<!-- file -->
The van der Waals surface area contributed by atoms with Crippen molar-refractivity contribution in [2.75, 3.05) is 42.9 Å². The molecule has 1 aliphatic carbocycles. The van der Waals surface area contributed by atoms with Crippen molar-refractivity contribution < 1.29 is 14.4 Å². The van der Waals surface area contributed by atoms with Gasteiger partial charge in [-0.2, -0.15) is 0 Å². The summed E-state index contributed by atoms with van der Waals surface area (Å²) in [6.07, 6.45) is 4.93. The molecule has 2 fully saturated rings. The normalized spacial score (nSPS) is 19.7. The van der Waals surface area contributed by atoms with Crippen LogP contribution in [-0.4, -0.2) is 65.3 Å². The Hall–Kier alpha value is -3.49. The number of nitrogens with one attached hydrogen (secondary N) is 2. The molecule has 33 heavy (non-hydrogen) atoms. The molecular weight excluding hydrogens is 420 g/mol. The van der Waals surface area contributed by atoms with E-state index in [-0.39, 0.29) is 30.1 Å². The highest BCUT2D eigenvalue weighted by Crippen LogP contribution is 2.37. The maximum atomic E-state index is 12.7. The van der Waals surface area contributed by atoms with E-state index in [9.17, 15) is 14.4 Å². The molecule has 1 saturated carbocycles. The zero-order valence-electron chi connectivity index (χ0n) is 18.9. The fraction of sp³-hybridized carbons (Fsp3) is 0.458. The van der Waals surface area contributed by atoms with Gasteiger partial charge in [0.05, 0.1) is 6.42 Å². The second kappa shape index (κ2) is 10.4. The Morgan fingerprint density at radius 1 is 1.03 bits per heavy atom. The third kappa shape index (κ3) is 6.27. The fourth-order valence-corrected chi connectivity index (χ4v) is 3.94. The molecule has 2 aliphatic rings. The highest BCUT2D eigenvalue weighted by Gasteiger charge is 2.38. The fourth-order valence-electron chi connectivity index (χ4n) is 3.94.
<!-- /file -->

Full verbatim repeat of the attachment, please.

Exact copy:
The van der Waals surface area contributed by atoms with Crippen molar-refractivity contribution in [2.75, 3.05) is 42.9 Å². The molecule has 1 aliphatic carbocycles. The van der Waals surface area contributed by atoms with Crippen molar-refractivity contribution < 1.29 is 14.4 Å². The van der Waals surface area contributed by atoms with Gasteiger partial charge in [-0.2, -0.15) is 0 Å². The summed E-state index contributed by atoms with van der Waals surface area (Å²) in [6.07, 6.45) is 4.93. The molecule has 2 fully saturated rings. The normalized spacial score (nSPS) is 19.7. The van der Waals surface area contributed by atoms with Crippen LogP contribution in [-0.4, -0.2) is 65.3 Å². The Hall–Kier alpha value is -3.49. The number of nitrogens with one attached hydrogen (secondary N) is 2. The molecule has 33 heavy (non-hydrogen) atoms. The molecular weight excluding hydrogens is 420 g/mol. The van der Waals surface area contributed by atoms with E-state index in [-0.39, 0.29) is 30.1 Å². The highest BCUT2D eigenvalue weighted by Crippen LogP contribution is 2.37. The maximum atomic E-state index is 12.7. The van der Waals surface area contributed by atoms with E-state index in [9.17, 15) is 14.4 Å². The molecule has 1 saturated carbocycles. The zero-order valence-electron chi connectivity index (χ0n) is 18.9. The fraction of sp³-hybridized carbons (Fsp3) is 0.458. The van der Waals surface area contributed by atoms with Gasteiger partial charge in [0.05, 0.1) is 6.42 Å². The second kappa shape index (κ2) is 10.4. The Morgan fingerprint density at radius 1 is 1.03 bits per heavy atom. The third kappa shape index (κ3) is 6.27. The fourth-order valence-corrected chi connectivity index (χ4v) is 3.94. The molecule has 2 aliphatic rings. The highest BCUT2D eigenvalue weighted by Gasteiger charge is 2.38. The fourth-order valence-electron chi connectivity index (χ4n) is 3.94.